President Joe Biden is ostensibly keeping up with one of his 2020 presidential campaign promises. According to various reports, the administration is proposing doubling the capital gains tax rate for wealthy individuals to 39.6%. When an existing surtax on investment income is added to the mix, affluent investors earning more than $1 million could be penalized as high as 43.4%. But, depending on the state, some $1 million earners might see higher capital gains levies. In New York, for example, the combined federal and state capital gains rate would exceed 52%. In California, the rate could be nearly 57%.
Capital gains taxes are paid when assets are sold and applied to their appreciation.
The purpose of the tax hike is to cover some of the president’s ambitious spending plans, including health care and childcare. Official details are expected to be released at the end of the month when President Biden unveils his American Families Plan, the second part of his multi-trillion-dollar infrastructure package. Democrats say that the rich need to pay their fair share, while Republicans contend that the current structure promotes savings and economic growth.
Financial markets were clearly irked by the news, with the Dow Jones Industrial Average plunging more than 300 points but then recuperating most of its losses to close out the trading week. What happened? Market analysts think that President Biden will settle on a top capital gains tax rate of 26% to 30%.
By now, it is clear that the White House is relying on the rich to cover these big government initiatives. The seven-year American Jobs Act relies on a corporate tax hike to pay the bill in 15 years. Any economist will agree that corporations could easily shop around the globe for better tax havens, which explains why Treasury Secretary Janet Yellen wants a global minimum confiscatory rate on corporations.
It looks like former Federal Reserve Chair Alan Greenspan’s vision in the 1990s is not coming to fruition. He told the Senate Budget Committee in hearings at the time: “The appropriate capital gains tax rate is zero.” Biden had initially said during a primary debate that he wanted to abolish the tax before correcting himself and revealing that it should be doubled.
Everything is getting more expensive, and all at the same time. While all the focus is on the consumer price index (CPI), the producer price index (PPI) should be the cause of concern. Producer prices have risen for seven consecutive months, topping a decade high of 4% in March. Why is the PPI increasing? The cost of raw materials, including lumber, keeps going up.
Spot lumber prices have rallied more than 250% over the last 12 months, soaring to a record high of about $1,200 per thousand board feet on Apr. 20. In addition to the tremendous monetary expansion by central banks worldwide, lumber has been impacted by several factors, including severe weather conditions, strengthening global demand, and falling supplies from pine beetles in British Columbia.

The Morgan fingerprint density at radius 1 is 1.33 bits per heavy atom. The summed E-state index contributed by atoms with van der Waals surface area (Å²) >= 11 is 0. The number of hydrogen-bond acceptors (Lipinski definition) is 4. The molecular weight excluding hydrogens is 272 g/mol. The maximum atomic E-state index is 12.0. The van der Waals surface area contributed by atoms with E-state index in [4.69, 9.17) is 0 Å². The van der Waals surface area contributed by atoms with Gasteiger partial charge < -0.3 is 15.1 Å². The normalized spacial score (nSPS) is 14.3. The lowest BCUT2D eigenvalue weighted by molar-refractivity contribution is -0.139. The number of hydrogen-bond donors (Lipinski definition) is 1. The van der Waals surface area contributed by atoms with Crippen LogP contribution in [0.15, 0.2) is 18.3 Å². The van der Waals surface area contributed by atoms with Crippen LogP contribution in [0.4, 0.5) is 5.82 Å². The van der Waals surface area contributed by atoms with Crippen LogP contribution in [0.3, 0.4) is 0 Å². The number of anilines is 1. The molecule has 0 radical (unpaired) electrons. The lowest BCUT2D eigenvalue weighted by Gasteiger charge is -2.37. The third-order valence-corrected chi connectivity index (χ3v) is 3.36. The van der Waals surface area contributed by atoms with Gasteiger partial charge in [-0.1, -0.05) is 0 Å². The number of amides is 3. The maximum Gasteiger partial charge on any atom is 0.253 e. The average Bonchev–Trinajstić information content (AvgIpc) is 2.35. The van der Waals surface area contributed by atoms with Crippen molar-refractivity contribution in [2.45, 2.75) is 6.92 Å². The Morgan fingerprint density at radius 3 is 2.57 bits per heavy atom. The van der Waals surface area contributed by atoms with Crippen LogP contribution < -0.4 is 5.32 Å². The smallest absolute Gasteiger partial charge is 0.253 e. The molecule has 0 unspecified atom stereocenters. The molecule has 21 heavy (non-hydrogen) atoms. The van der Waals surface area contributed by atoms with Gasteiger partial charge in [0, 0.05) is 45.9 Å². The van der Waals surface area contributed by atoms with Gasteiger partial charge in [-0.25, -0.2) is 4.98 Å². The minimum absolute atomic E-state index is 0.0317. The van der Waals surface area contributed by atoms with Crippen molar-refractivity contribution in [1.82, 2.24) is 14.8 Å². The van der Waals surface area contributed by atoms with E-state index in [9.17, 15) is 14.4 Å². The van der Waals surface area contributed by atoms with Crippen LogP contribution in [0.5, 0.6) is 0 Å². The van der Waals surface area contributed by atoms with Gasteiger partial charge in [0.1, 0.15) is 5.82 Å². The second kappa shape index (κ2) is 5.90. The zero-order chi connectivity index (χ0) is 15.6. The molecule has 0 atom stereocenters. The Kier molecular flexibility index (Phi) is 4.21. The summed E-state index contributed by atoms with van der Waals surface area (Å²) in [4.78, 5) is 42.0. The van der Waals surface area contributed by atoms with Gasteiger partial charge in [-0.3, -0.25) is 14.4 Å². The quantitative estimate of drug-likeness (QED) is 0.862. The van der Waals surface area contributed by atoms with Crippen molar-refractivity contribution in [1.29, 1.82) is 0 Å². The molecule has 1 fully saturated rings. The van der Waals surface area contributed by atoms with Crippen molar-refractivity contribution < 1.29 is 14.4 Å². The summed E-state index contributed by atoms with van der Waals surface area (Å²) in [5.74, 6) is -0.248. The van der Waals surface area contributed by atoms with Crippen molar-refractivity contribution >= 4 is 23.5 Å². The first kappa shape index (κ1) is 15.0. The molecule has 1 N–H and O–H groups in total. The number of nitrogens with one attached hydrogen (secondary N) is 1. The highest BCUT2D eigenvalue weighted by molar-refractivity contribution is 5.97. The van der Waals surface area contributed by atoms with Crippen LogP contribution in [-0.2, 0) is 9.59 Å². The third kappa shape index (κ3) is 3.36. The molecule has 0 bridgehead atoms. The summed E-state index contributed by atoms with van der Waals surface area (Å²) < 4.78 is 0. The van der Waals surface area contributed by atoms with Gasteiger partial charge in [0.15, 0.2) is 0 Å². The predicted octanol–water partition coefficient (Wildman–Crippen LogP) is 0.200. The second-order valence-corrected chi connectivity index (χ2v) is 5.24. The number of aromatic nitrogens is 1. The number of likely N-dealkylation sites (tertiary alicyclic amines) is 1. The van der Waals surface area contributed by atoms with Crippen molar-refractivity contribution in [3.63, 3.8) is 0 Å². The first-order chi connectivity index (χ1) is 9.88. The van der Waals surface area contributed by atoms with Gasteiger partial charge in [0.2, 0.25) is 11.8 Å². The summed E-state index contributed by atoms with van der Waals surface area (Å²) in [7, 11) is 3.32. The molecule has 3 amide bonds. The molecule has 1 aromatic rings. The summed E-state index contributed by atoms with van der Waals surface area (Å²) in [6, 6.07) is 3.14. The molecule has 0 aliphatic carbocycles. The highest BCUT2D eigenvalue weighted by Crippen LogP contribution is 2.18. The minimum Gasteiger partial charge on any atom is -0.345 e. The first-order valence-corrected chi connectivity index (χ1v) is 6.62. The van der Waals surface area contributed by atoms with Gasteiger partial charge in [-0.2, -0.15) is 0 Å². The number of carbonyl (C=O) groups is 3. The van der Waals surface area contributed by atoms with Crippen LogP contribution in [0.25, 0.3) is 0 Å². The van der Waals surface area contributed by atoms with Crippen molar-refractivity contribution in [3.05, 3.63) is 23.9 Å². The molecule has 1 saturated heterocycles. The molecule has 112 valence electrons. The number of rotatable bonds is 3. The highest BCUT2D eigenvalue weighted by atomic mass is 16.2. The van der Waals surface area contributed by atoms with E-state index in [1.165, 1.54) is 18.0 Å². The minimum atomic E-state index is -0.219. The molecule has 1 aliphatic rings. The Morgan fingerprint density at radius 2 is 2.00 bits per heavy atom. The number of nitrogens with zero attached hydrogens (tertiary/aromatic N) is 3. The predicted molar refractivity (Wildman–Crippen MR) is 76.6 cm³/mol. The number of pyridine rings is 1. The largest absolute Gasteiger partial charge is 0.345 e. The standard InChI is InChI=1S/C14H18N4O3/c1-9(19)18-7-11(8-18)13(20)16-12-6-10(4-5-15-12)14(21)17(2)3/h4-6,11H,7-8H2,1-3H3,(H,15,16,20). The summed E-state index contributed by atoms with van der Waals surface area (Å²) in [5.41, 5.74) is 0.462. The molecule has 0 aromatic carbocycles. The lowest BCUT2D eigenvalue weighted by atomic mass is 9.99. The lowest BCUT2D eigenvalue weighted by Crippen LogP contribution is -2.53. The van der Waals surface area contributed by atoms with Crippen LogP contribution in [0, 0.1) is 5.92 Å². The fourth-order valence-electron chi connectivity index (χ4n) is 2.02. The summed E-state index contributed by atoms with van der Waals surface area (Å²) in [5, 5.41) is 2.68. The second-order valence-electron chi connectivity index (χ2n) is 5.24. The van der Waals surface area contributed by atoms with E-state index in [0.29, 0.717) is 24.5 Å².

These conditions are adding as much as $24,000 to the cost of the typical single-family home in the U.S., according to the National Association of Homebuilders. Timber stocks, like Canfor and West Fraser Timber, have enjoyed double-digit growth since the fall.
Forestry experts are warning that lumber prices are likely to remain elevated throughout 2021. Chris Black, co-owner of Century Mill Lumber in Stouffville, ON, told CTV News that consumers should not believe the market will return to normal. “A lot of consumers think I’m going to push it off until next year (a project involving wood) but there is a strong part of me that wants consumers to know that it’s never going back to what it was unfortunately,” he said.
How long will it take for the supply and demand imbalance in the international commodities to rebalance?
Raising Rates in Mother Russia
Is the Bank of Russia one of the few competent central banks in the world? Is there any chance of substituting Federal Reserve Chair Jerome Powell or European Central Bank (ECB) chief Christine Lagarde with Governor Elvira Nabiullina? Is President Vladimir Putin laughing at the rest of the world? Moscow surprised economists and raised its benchmark interest rate by 50 basis points to 5%, triggering a substantial rally in the ruble against a myriad of currencies. A Bloomberg survey showed that economists either anticipated a small rate cut or nothing at all.
Like Charles Bronson in Death Wish, all indicators point to one thing: This ain’t over. Nabiullina suggested that more policy tightening is in the cards. “There’s a real risk of delaying the return to neutral monetary policy,” she told a news briefing. “These risks may make it necessary for a more serious, significant increase in the rate in the future.”
But why another rate hike? Inflation. The central bank increased its year-end forecast for price growth, prognosticating a rate as much as 5.2%. The country has faced multiple blows to its economy, from geopolitical disputes with the U.S. to the global commodities supercycle. Whatever happens, as the rest of the world continues to be dovish, Russia is hawkish.
Read more from Andrew Moran.